The prospect of thousands of Turkish troops entering Iraq moved closer on Monday, despite the starkest warning yet from the US to Ankara not to proceed with the plan.
Turkey says deployment will help refugees
US President George W Bush said the US was making it "very clear" to the Turks that they should not cross the border.
But Turkish Prime Minister Recep Tayyip Erdogan, in a nationwide television address on Sunday, made clear that he was planning to go ahead with the deployment.
"The heroic Turkish Armed Forces, the guarantor of peace at
all places and at all times, will once again extend their hand
to those in need of help," Mr Erdogan said.
The presence of Turkish soldiers in the region will be an element of security and stability for Turkey and the region
Recep Tayyip Erdogan
"The presence of Turkish soldiers in the region will be an element of security and stability for Turkey and the region."
He said the deployment would aid refugees and safeguard Turkish security.
Mr Erdogan also said an agreement had been reached with the US - an assertion which Washington has not confirmed.
However, the BBC's Nick Thorpe, on the Turkish-Iraqi border, says a possible compromise may be emerging. Sources say the Turks may seek to advance no further than 20 kilometres (13 miles) into Iraq.
Senior Turkish military figures, including chief-of-staff General Hilmi Ozkok, were travelling to the border region on Monday to meet Turkish military commanders.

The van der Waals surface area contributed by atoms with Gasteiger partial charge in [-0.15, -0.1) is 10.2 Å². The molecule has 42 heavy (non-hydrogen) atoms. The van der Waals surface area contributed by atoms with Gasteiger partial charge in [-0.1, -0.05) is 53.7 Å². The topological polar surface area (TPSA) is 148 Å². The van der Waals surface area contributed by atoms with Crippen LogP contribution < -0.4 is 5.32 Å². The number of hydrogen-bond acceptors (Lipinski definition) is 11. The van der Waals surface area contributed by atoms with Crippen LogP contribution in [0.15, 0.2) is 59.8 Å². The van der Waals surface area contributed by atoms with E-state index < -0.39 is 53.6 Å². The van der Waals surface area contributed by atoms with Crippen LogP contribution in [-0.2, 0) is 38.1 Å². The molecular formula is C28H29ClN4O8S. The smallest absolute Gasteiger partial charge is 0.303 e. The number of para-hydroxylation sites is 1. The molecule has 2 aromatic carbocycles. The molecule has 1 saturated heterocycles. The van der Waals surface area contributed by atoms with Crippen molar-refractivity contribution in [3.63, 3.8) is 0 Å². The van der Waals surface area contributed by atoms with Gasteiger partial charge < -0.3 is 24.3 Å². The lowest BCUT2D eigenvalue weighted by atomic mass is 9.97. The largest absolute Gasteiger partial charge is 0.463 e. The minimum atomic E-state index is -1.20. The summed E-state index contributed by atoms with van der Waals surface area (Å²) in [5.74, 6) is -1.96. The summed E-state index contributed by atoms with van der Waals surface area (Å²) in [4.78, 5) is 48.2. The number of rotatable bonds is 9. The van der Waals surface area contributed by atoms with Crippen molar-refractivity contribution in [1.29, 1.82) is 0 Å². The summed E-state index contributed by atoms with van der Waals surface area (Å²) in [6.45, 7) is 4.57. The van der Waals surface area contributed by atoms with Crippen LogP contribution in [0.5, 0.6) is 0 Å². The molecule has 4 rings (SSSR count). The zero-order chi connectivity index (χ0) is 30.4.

The BBC has learnt that more than 10,000 Turkish troops have moved to the border area.
As the tension mounted, the US special envoy to Iraq, Zalmay Khalilzad, was due to hold talks later on Monday with the Turkish Government.
Despite US assurances that it can control events in the north, the issue remains highly sensitive for Turkey. It fears that moves towards an independent Kurdish state in Iraq could spark fresh turmoil in its own Kurdish-populated areas.
BBC correspondent Jonny Dymond says that, despite denials from Ankara, there is little doubt that Turkish forces have infringed the Iraqi border in recent days.
Small numbers of Turkish troops have operated in northern Iraq
since the 1990s, targeting Turkish Kurd rebel groups, but reports in the past week suggested that 1,500 extra troops had been deployed to prepare the way for an even bigger force.
The US has finally abandoned plans for its own land-based invasion of northern Iraq, after months of negotiation and confusion ended in approval only for an air corridor.
US equipment, which had had been sent to Turkey and the eastern Mediterranean for use in the abortive northern front, were reportedly being withdrawn on Monday to begin the long journey to the southern front.
A member of the Turkish parliament, Emin Shirin, told the BBC that his government would "judge what is necessary for the security of Turkey".
"[The Americans] are forgetting our concerns. We are talking about hundreds of thousands of people who could possibly immigrate. I don't think we can trust the Americans on this matter," he said.
He also challenged the US to explain its U-turn on whether a Turkish deployment was desirable.
"About two weeks ago, [the Americans] were completely in agreement to move into Iraq together with us," Mr Shirin said.
"All of a sudden after the Turkish parliament decided to deny the resolution to open the northern border... they find a Turkish presence in the north unacceptable."